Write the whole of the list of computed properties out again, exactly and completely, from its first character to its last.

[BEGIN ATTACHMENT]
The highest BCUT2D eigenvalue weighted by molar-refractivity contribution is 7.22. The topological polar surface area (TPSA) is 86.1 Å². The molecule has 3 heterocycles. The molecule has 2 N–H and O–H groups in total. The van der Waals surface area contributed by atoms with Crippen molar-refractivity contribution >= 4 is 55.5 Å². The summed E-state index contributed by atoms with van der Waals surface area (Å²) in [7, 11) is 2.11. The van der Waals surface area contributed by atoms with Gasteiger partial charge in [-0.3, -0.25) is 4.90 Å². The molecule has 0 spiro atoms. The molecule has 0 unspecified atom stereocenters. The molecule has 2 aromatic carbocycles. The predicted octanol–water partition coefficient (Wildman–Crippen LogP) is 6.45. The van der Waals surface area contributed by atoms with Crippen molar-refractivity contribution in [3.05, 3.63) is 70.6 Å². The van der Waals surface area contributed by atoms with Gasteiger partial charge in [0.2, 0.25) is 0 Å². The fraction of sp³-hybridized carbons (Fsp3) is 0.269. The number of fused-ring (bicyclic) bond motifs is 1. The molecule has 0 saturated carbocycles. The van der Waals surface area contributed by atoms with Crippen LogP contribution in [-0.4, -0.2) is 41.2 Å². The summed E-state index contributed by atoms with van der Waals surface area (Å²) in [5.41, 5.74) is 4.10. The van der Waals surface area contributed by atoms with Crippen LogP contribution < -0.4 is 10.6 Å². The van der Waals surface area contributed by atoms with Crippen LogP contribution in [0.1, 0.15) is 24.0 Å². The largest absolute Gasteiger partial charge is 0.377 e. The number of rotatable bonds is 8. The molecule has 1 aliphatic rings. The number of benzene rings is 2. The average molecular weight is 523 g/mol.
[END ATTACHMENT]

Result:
The highest BCUT2D eigenvalue weighted by molar-refractivity contribution is 7.22. The topological polar surface area (TPSA) is 86.1 Å². The molecule has 3 heterocycles. The molecule has 2 N–H and O–H groups in total. The van der Waals surface area contributed by atoms with Crippen molar-refractivity contribution >= 4 is 55.5 Å². The summed E-state index contributed by atoms with van der Waals surface area (Å²) in [7, 11) is 2.11. The van der Waals surface area contributed by atoms with Gasteiger partial charge in [-0.3, -0.25) is 4.90 Å². The molecule has 0 spiro atoms. The molecule has 0 unspecified atom stereocenters. The molecule has 2 aromatic carbocycles. The predicted octanol–water partition coefficient (Wildman–Crippen LogP) is 6.45. The van der Waals surface area contributed by atoms with Crippen molar-refractivity contribution in [3.05, 3.63) is 70.6 Å². The van der Waals surface area contributed by atoms with Gasteiger partial charge in [0.2, 0.25) is 0 Å². The fraction of sp³-hybridized carbons (Fsp3) is 0.269. The number of fused-ring (bicyclic) bond motifs is 1. The molecule has 0 saturated carbocycles. The van der Waals surface area contributed by atoms with Crippen LogP contribution in [-0.4, -0.2) is 41.2 Å². The summed E-state index contributed by atoms with van der Waals surface area (Å²) in [5.41, 5.74) is 4.10. The van der Waals surface area contributed by atoms with Crippen LogP contribution < -0.4 is 10.6 Å². The van der Waals surface area contributed by atoms with Crippen LogP contribution in [0.1, 0.15) is 24.0 Å². The largest absolute Gasteiger partial charge is 0.377 e. The number of rotatable bonds is 8. The molecule has 1 aliphatic rings. The number of benzene rings is 2. The average molecular weight is 523 g/mol.